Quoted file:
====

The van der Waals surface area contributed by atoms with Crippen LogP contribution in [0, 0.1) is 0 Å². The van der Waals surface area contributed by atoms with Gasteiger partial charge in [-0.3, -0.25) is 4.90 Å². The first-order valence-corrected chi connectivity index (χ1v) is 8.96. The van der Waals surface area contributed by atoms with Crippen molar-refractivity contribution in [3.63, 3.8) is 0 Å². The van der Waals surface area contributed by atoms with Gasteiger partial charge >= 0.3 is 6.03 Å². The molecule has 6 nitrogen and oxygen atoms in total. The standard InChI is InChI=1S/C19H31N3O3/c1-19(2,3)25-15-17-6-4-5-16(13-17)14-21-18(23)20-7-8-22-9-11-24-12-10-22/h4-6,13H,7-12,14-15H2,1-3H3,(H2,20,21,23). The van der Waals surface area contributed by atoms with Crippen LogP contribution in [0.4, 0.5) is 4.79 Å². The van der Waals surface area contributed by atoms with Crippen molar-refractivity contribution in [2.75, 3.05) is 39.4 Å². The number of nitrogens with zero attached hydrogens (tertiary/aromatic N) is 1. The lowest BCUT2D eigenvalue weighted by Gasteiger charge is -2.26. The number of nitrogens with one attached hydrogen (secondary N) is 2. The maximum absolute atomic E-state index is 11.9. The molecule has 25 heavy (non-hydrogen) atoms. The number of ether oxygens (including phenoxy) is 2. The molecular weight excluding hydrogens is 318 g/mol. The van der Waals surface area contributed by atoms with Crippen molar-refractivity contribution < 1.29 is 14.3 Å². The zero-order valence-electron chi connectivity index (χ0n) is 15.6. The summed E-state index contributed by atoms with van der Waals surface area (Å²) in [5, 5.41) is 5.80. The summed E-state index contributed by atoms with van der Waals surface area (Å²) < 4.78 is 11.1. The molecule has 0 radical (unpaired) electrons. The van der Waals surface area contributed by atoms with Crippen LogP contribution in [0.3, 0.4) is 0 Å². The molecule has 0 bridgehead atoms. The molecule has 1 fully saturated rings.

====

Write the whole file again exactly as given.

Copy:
The van der Waals surface area contributed by atoms with Crippen LogP contribution in [0, 0.1) is 0 Å². The van der Waals surface area contributed by atoms with Gasteiger partial charge in [-0.3, -0.25) is 4.90 Å². The first-order valence-corrected chi connectivity index (χ1v) is 8.96. The van der Waals surface area contributed by atoms with Crippen molar-refractivity contribution in [3.63, 3.8) is 0 Å². The van der Waals surface area contributed by atoms with Gasteiger partial charge >= 0.3 is 6.03 Å². The molecule has 6 nitrogen and oxygen atoms in total. The standard InChI is InChI=1S/C19H31N3O3/c1-19(2,3)25-15-17-6-4-5-16(13-17)14-21-18(23)20-7-8-22-9-11-24-12-10-22/h4-6,13H,7-12,14-15H2,1-3H3,(H2,20,21,23). The van der Waals surface area contributed by atoms with Crippen LogP contribution in [0.4, 0.5) is 4.79 Å². The van der Waals surface area contributed by atoms with Crippen molar-refractivity contribution in [2.75, 3.05) is 39.4 Å². The number of nitrogens with zero attached hydrogens (tertiary/aromatic N) is 1. The lowest BCUT2D eigenvalue weighted by Gasteiger charge is -2.26. The number of nitrogens with one attached hydrogen (secondary N) is 2. The maximum absolute atomic E-state index is 11.9. The molecule has 25 heavy (non-hydrogen) atoms. The number of ether oxygens (including phenoxy) is 2. The molecular weight excluding hydrogens is 318 g/mol. The van der Waals surface area contributed by atoms with Crippen molar-refractivity contribution < 1.29 is 14.3 Å². The zero-order valence-electron chi connectivity index (χ0n) is 15.6. The summed E-state index contributed by atoms with van der Waals surface area (Å²) in [5, 5.41) is 5.80. The summed E-state index contributed by atoms with van der Waals surface area (Å²) < 4.78 is 11.1. The molecule has 0 radical (unpaired) electrons. The van der Waals surface area contributed by atoms with Crippen LogP contribution in [0.3, 0.4) is 0 Å². The molecule has 0 bridgehead atoms. The molecule has 1 fully saturated rings.